Libraries, community centers, beautiful parks, traffic lights, safe and clean drinking water … These are some of the public services that form the foundation of a community. It is many of these essential services that helped us overcome the COVID-19 pandemic, but now they are at risk. We need a new approach to the San Jose budget that recognizes the value of these services to our community and helps us bring about economic recovery for everyone in San Jose.
When the COVID-19 pandemic began, schools were closed. Corporations, day care, and other places followed. But for the frontline workers who provide vital services, we couldn’t just stay at home or seek shelter. If someone calls 911, you can’t hold conference calls to save a life or put out a fire 50 miles away. We kept going to work and doing our duty to serve our residents.
COVID has had a huge impact on our firefighters. Most people don’t know we are providing medical services, but every fire truck has a medic on board. They give life-saving procedures like giving medication, starting IV fluids, and intubating people who are no longer breathing. These are all services that we offer on a daily basis. And all of these activities increase the risk of developing COVID, as we do these procedures on-site rather than in the emergency room. At least 60 of our fire brigade employees have contracted COVID. Several were hospitalized.
Not only did we feel the effects of COVID, our firefighters battled some of the most devastating fires in California history that directly affected our communities.
And it’s not just firefighters who have put our lives on the line.
Mary Morse, senior manager in the environmental services department, said, “My team has been deployed as disaster relief workers across the community. Some people worked with the Second Harvest Food Bank. Some delivered meals to homeless shelters. They got involved to help their community and it was really difficult as they ran the risk of bringing COVID-19 back to their families every time they went to work. “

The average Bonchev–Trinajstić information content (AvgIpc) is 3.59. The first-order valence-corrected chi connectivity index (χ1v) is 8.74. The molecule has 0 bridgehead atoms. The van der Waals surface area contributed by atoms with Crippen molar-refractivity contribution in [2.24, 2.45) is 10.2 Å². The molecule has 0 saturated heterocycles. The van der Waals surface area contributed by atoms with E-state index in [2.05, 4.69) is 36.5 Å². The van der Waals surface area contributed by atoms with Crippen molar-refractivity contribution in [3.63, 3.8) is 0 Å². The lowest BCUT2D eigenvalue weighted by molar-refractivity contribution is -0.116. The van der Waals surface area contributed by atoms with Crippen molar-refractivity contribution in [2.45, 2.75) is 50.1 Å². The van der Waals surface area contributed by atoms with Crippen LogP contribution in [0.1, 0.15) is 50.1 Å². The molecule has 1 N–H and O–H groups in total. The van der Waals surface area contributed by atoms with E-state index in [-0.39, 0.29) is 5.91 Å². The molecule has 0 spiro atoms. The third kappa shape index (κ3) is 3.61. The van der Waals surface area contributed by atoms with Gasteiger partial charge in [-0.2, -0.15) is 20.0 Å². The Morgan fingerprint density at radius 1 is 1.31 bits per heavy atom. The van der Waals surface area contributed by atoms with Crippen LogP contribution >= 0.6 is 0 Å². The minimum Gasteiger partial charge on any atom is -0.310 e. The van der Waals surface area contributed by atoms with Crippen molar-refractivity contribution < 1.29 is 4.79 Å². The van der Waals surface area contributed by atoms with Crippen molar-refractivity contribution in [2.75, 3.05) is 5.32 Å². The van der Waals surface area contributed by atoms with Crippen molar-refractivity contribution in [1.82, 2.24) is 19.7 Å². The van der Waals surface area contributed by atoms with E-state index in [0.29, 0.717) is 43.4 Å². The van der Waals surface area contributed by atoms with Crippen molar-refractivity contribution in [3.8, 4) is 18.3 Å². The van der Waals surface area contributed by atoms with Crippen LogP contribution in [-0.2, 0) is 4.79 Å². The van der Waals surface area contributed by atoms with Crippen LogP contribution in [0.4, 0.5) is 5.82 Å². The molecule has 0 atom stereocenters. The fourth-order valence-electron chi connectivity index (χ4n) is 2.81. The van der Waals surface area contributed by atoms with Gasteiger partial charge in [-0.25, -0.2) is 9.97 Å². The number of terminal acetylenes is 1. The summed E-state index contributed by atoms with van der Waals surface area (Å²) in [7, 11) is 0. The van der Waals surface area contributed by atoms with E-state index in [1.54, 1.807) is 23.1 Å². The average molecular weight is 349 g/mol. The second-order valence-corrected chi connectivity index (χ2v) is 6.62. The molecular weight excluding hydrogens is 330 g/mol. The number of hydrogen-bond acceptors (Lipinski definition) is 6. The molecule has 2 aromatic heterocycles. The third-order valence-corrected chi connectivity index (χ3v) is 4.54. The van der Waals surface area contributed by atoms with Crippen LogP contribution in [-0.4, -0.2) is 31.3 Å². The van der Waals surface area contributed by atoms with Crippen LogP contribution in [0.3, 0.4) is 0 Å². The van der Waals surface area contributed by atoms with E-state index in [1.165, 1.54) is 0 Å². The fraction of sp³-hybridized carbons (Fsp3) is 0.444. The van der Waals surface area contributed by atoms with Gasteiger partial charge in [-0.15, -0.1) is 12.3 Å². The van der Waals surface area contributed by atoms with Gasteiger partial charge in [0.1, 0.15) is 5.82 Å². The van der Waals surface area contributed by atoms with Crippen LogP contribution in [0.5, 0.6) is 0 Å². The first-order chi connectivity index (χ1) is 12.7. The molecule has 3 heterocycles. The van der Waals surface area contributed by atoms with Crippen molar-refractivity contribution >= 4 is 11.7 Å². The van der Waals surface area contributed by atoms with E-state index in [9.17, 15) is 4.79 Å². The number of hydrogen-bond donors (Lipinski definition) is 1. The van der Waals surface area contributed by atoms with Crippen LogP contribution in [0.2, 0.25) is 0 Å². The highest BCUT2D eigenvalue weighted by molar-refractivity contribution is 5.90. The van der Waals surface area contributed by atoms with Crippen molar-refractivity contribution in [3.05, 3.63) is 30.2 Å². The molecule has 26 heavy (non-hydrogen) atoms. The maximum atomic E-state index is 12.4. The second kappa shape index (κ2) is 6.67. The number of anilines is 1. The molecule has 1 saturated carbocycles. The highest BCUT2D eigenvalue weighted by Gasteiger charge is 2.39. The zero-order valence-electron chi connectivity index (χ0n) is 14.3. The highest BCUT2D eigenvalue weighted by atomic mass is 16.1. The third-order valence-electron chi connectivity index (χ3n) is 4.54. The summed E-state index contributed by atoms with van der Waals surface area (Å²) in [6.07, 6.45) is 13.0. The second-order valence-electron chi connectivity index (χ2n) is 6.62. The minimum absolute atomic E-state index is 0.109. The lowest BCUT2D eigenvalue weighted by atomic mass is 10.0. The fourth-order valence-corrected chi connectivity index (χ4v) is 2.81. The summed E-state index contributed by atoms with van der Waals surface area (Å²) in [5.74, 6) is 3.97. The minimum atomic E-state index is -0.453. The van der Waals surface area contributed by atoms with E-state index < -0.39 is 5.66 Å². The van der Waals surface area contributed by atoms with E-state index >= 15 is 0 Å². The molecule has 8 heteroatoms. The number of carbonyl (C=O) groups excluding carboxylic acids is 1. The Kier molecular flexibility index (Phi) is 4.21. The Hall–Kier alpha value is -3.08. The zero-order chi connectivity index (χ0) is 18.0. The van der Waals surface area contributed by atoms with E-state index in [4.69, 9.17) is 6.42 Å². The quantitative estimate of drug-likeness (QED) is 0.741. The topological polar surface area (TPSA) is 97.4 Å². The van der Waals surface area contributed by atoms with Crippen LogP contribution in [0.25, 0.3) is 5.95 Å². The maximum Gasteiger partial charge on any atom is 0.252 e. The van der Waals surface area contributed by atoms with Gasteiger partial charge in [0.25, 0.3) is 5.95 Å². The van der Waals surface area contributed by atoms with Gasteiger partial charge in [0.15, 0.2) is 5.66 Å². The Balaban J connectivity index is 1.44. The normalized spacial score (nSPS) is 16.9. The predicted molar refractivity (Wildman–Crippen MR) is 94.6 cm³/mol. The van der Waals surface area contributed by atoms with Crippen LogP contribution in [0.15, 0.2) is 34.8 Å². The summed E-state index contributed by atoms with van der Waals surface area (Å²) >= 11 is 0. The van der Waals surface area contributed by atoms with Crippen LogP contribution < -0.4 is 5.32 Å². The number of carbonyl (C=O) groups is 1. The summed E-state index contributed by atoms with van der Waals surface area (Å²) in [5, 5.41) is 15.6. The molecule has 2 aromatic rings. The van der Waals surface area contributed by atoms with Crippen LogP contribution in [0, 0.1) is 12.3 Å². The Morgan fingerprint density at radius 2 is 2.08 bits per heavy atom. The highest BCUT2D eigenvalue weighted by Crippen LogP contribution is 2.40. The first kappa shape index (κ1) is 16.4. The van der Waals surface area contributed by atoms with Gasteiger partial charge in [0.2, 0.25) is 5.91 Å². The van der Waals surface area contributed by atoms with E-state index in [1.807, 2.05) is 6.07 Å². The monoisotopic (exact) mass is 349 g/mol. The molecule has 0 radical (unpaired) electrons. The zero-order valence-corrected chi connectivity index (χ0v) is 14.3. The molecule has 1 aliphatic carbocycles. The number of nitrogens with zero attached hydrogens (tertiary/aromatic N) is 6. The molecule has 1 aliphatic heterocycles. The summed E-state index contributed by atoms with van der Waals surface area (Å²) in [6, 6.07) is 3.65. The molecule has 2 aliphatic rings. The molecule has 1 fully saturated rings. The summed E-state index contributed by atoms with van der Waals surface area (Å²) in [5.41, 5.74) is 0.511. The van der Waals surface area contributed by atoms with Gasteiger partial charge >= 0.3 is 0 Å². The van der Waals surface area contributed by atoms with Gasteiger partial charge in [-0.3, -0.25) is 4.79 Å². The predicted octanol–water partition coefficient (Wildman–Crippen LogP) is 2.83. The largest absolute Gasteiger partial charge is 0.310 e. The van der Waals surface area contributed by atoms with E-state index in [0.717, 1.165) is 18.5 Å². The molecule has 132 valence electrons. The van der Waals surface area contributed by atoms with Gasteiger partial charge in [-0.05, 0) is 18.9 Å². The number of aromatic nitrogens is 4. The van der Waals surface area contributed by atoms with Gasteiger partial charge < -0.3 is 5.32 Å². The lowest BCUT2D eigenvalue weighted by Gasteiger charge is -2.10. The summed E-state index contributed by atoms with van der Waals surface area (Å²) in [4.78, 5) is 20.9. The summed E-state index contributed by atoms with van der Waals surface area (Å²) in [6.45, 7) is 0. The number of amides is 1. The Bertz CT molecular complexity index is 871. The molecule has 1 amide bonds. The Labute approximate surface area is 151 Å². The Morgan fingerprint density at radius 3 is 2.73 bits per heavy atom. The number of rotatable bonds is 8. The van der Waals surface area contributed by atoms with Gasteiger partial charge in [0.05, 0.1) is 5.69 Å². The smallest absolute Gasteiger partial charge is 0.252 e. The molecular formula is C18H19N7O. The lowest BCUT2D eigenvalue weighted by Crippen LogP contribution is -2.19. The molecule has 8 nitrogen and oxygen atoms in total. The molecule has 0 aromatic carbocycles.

Code enforcement inspectors like Steve Solorio went to the San Jose communities hardest hit by COVID-19 to do his job. His team conducted inspections and verified that the dealers were following COVID-19 guidelines set by the county to promote health and safety. Her group reached over 2,000 companies / retailers in the city of San Jose.
Aracelli Delgado-Ortiz, an early education manager in the library department, ensures that programs for children ages zero to five are high quality and accessible. With schools closed, programs like Story Time and Preschool Education have helped busy parents and caregivers juggle teachers and workers throughout the pandemic.
Tiffany Dong, who oversees the Almaden Community Center, implements these programs on her site. She says: “Our teachers and activity leaders are a lifeline for the children when they cannot see people in their lives. I know our work touches life because of the many appreciative notes from families who have problems during this time. “
We have all felt the stress of COVID-19. It has made our work challenging, but we proudly stand up for our community every day.
We have seen the value of our public services. Our frontline workers have put their lives at risk to alleviate hunger, provide educational support to families, respond to medical emergencies, and more.
It is time for a change.
While the bankers were bailed out, the cuts in city services after the 2008 financial crash left us with a workforce that has never recovered. The 743 job vacancies in the city represent services that are not offered to our residents.
The mayor’s budget forecasts are a deficit as usual, but it really is a matter of priorities. We want our residents to be safe and thriving in our communities. To build a brighter future for San Jose, resources are needed.
With federal funding from the American Rescue Plan, we have the opportunity to invest in public services, with approximately $ 223 million going to San Jose. Public services have been undervalued for so long. Budgets reflect our values and we must now fund the services in full.
We can’t put $ 80 million in reserves just trying to survive. Let’s use this money to rebuild San Jose better and make San Jose a place for everyone.
Matt Mason is the representative and organizer of the International 21 Union of the International Federation of Professional & Technical Engineers in San Jose. Matt Tuttle is the president of the San Jose Fire Fighters Local 230 union.